A few words concerning the final. Capablanca, with a lead of one and one-half points, must be considered the heavy favorite, especially if one considers that the preliminary contests among the five finalists produced only two decisive results from ten games, with Alekhine defeating Marshall and losing to Capablanca. All the rest were drawn. If such a trend continues into the final it will prove extremely difficult for any of the other competitors to overtake the Cuban ace, who is, moreover, the only man in the field yet to lose a game. If Capablanca is to be caught at all, it will not be via draws. Only wins, and many of them, will do.
We turn to the games of the eleventh round.
Capablanca chose the Ruy Lopez vs. Blackburne, who for the third time chose the 3...Nd4 defense. A balanced struggle tipped suddenly in favor of White after the old warrior misplaced his Knight with 22...Nc6 and 23...Nd8, as Capablanca via a Knight sacrifice denuded the Black King and inaugurated a winning attack.
Lasker-Gunsberg, another Ruy Lopez, likewise came to a quick end as Gunsberg with 16...f5? overlooked the subtle threat 17.a3 Nc6 18.Qa2, winning the Black d-pawn, after which the second player's position collapsed.
Tarrasch, facing the need to avoid defeat at all costs, relied on his favorite Open Defense to Bernstein's Ruy Lopez. White's 17.Rd1? was a blunder, allowing Black with 17...Rxf2! to initiate a sequence leading to the win of two pawns. Tarrasch later with 25...c4 returned one pawn in order to bring about an endgame in which the White Rook became immobilized on the a2-square and Black could proceed methodically in the exploitation of his advantage. The win was by no means simple - we call the reader's attention to the fiendish trap set by Bernstein at the 52nd move - but the German Master at last scored the point at his 69th turn.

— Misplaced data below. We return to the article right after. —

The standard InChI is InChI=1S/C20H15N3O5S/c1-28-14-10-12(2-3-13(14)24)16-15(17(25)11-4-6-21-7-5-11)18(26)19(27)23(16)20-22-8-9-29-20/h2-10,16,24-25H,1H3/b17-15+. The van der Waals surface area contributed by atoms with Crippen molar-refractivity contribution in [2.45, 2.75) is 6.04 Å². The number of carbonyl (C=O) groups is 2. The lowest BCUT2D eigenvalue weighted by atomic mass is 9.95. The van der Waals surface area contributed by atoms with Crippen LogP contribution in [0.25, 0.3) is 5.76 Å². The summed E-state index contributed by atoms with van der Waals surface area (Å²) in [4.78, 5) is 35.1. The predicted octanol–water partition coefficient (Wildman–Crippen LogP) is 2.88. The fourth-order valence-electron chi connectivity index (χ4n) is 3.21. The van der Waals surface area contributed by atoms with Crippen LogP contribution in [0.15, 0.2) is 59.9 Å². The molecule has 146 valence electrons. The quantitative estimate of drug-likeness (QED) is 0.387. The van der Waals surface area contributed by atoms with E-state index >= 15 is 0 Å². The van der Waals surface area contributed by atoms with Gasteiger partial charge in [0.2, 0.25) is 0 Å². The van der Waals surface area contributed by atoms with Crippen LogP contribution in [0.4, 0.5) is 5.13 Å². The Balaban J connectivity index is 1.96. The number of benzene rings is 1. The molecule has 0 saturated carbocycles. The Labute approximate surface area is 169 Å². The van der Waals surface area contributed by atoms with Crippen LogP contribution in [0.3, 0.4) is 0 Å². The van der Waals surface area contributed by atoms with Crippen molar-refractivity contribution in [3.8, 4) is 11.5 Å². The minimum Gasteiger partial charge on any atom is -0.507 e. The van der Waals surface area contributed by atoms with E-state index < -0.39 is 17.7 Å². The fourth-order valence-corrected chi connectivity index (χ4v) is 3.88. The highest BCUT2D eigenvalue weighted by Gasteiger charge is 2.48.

Alekhine, needing only a draw to advance, chose the Exchange Variation against the French Defense of Janowski. White's single-minded intention to share the point may be observed at the 18th move, when the young Russian either overlooked or eschewed the opportunity to win two pieces for a Rook via 18.Rxe6. The players traded virtually all pieces quickly, and agreed to a draw in an almost perfectly symmetrical Knight endgame at the 29th move.
Rubinstein and Niemzowitsch signed terms of peace at the 30th move in perhaps the most interesting position of their game, one promising interesting play. But the two Masters, with no hope for advancement, can perhaps be forgiven for their lack of desire to continue the fight.